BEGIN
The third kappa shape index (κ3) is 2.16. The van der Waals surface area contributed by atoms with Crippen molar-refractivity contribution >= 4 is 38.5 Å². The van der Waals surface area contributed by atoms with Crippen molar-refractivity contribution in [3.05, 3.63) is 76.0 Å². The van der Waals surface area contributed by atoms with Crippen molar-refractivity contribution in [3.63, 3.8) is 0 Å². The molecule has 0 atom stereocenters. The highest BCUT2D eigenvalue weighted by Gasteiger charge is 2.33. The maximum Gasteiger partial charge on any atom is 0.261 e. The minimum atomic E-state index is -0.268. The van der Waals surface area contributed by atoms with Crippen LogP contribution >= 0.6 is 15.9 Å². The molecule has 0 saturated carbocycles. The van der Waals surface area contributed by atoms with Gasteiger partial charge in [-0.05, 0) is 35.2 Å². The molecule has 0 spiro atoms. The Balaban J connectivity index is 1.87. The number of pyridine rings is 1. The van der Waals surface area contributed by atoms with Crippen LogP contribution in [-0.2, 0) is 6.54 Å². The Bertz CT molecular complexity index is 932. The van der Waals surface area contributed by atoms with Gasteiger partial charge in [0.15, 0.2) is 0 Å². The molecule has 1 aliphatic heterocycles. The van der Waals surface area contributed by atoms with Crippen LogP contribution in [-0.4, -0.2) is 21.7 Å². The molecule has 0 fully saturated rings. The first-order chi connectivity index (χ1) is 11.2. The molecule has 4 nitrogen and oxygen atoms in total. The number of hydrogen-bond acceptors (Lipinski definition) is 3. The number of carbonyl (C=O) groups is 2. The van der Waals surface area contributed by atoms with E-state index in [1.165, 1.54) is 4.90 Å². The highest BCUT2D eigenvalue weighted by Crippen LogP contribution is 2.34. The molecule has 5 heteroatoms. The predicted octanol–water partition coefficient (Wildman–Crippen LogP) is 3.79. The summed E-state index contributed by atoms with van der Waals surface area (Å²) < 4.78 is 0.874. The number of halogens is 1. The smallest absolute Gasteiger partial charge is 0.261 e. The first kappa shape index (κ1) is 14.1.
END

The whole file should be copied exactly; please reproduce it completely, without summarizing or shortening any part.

The third kappa shape index (κ3) is 2.16. The van der Waals surface area contributed by atoms with Crippen molar-refractivity contribution >= 4 is 38.5 Å². The van der Waals surface area contributed by atoms with Crippen molar-refractivity contribution in [3.05, 3.63) is 76.0 Å². The van der Waals surface area contributed by atoms with Crippen molar-refractivity contribution in [3.63, 3.8) is 0 Å². The molecule has 0 atom stereocenters. The highest BCUT2D eigenvalue weighted by Gasteiger charge is 2.33. The maximum Gasteiger partial charge on any atom is 0.261 e. The minimum atomic E-state index is -0.268. The van der Waals surface area contributed by atoms with Crippen LogP contribution >= 0.6 is 15.9 Å². The molecule has 0 saturated carbocycles. The van der Waals surface area contributed by atoms with Gasteiger partial charge in [-0.05, 0) is 35.2 Å². The molecule has 0 spiro atoms. The Balaban J connectivity index is 1.87. The number of pyridine rings is 1. The van der Waals surface area contributed by atoms with Crippen LogP contribution in [-0.2, 0) is 6.54 Å². The Bertz CT molecular complexity index is 932. The van der Waals surface area contributed by atoms with Gasteiger partial charge in [0.15, 0.2) is 0 Å². The molecule has 1 aliphatic heterocycles. The van der Waals surface area contributed by atoms with Crippen LogP contribution in [-0.4, -0.2) is 21.7 Å². The molecule has 0 fully saturated rings. The first-order chi connectivity index (χ1) is 11.2. The molecule has 4 nitrogen and oxygen atoms in total. The number of hydrogen-bond acceptors (Lipinski definition) is 3. The number of carbonyl (C=O) groups is 2. The van der Waals surface area contributed by atoms with E-state index in [1.165, 1.54) is 4.90 Å². The highest BCUT2D eigenvalue weighted by Crippen LogP contribution is 2.34. The molecule has 5 heteroatoms. The predicted octanol–water partition coefficient (Wildman–Crippen LogP) is 3.79. The summed E-state index contributed by atoms with van der Waals surface area (Å²) < 4.78 is 0.874. The number of halogens is 1. The smallest absolute Gasteiger partial charge is 0.261 e. The first kappa shape index (κ1) is 14.1.